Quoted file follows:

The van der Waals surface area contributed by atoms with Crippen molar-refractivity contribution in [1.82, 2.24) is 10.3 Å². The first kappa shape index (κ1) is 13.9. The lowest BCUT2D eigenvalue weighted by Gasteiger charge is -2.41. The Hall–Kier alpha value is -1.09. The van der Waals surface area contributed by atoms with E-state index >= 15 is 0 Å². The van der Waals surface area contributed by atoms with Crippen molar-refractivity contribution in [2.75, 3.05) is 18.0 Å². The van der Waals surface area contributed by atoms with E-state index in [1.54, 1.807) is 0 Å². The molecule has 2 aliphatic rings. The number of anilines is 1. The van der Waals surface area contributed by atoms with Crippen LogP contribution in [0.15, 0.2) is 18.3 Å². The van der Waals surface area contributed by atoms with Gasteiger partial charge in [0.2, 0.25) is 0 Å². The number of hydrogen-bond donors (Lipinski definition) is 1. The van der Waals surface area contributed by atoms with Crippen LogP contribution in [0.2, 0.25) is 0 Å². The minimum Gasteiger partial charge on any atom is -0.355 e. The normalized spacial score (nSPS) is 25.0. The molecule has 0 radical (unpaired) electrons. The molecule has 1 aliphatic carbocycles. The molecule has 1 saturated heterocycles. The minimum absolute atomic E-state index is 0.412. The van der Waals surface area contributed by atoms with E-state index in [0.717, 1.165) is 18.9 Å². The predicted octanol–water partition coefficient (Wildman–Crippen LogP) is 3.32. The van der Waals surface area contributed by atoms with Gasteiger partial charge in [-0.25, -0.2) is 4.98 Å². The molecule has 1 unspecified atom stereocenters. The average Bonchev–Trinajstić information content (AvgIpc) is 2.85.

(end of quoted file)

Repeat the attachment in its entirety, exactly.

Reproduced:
The van der Waals surface area contributed by atoms with Crippen molar-refractivity contribution in [1.82, 2.24) is 10.3 Å². The first kappa shape index (κ1) is 13.9. The lowest BCUT2D eigenvalue weighted by Gasteiger charge is -2.41. The Hall–Kier alpha value is -1.09. The van der Waals surface area contributed by atoms with E-state index >= 15 is 0 Å². The van der Waals surface area contributed by atoms with Crippen molar-refractivity contribution in [2.75, 3.05) is 18.0 Å². The van der Waals surface area contributed by atoms with E-state index in [1.54, 1.807) is 0 Å². The molecule has 2 aliphatic rings. The number of anilines is 1. The van der Waals surface area contributed by atoms with Crippen LogP contribution in [0.15, 0.2) is 18.3 Å². The van der Waals surface area contributed by atoms with Gasteiger partial charge in [0.2, 0.25) is 0 Å². The number of hydrogen-bond donors (Lipinski definition) is 1. The van der Waals surface area contributed by atoms with Crippen LogP contribution in [0.2, 0.25) is 0 Å². The minimum Gasteiger partial charge on any atom is -0.355 e. The normalized spacial score (nSPS) is 25.0. The molecule has 0 radical (unpaired) electrons. The molecule has 1 aliphatic carbocycles. The molecule has 1 saturated heterocycles. The minimum absolute atomic E-state index is 0.412. The van der Waals surface area contributed by atoms with E-state index in [0.717, 1.165) is 18.9 Å². The predicted octanol–water partition coefficient (Wildman–Crippen LogP) is 3.32. The van der Waals surface area contributed by atoms with Gasteiger partial charge in [-0.25, -0.2) is 4.98 Å². The molecule has 1 unspecified atom stereocenters. The average Bonchev–Trinajstić information content (AvgIpc) is 2.85.